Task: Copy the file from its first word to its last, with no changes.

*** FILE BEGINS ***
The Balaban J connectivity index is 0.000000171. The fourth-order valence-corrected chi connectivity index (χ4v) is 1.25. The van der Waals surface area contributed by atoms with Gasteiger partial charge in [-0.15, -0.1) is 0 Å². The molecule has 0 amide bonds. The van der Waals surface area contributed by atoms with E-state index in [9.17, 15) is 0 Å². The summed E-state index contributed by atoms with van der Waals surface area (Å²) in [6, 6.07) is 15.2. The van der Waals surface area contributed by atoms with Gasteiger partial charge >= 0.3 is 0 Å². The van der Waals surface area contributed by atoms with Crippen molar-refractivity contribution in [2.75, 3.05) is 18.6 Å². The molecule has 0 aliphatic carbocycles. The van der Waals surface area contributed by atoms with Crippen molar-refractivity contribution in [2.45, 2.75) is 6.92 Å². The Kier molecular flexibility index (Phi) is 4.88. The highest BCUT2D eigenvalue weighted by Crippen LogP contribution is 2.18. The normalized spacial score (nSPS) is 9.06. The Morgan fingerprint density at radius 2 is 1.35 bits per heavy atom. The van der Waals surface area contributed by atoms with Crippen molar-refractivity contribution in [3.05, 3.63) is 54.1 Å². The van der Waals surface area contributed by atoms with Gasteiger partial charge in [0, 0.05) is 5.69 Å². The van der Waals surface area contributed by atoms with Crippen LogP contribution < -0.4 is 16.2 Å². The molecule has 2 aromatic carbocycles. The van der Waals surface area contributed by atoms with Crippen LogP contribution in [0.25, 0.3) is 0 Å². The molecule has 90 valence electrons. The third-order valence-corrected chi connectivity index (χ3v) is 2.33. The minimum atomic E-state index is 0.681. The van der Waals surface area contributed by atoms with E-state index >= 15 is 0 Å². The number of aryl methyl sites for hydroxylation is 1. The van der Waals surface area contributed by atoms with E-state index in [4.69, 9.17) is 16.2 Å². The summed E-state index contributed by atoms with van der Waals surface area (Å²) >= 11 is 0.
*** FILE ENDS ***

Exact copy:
The Balaban J connectivity index is 0.000000171. The fourth-order valence-corrected chi connectivity index (χ4v) is 1.25. The van der Waals surface area contributed by atoms with Gasteiger partial charge in [-0.15, -0.1) is 0 Å². The molecule has 0 amide bonds. The van der Waals surface area contributed by atoms with E-state index in [9.17, 15) is 0 Å². The summed E-state index contributed by atoms with van der Waals surface area (Å²) in [6, 6.07) is 15.2. The van der Waals surface area contributed by atoms with Gasteiger partial charge >= 0.3 is 0 Å². The van der Waals surface area contributed by atoms with Crippen molar-refractivity contribution in [2.75, 3.05) is 18.6 Å². The molecule has 0 aliphatic carbocycles. The van der Waals surface area contributed by atoms with Crippen molar-refractivity contribution in [2.45, 2.75) is 6.92 Å². The Kier molecular flexibility index (Phi) is 4.88. The highest BCUT2D eigenvalue weighted by Crippen LogP contribution is 2.18. The normalized spacial score (nSPS) is 9.06. The Morgan fingerprint density at radius 2 is 1.35 bits per heavy atom. The van der Waals surface area contributed by atoms with Crippen molar-refractivity contribution in [3.05, 3.63) is 54.1 Å². The van der Waals surface area contributed by atoms with Gasteiger partial charge in [0, 0.05) is 5.69 Å². The van der Waals surface area contributed by atoms with Crippen LogP contribution < -0.4 is 16.2 Å². The molecule has 2 aromatic carbocycles. The van der Waals surface area contributed by atoms with Crippen LogP contribution in [0.25, 0.3) is 0 Å². The molecule has 90 valence electrons. The third-order valence-corrected chi connectivity index (χ3v) is 2.33. The minimum atomic E-state index is 0.681. The van der Waals surface area contributed by atoms with E-state index >= 15 is 0 Å². The number of aryl methyl sites for hydroxylation is 1. The van der Waals surface area contributed by atoms with E-state index in [4.69, 9.17) is 16.2 Å². The summed E-state index contributed by atoms with van der Waals surface area (Å²) >= 11 is 0.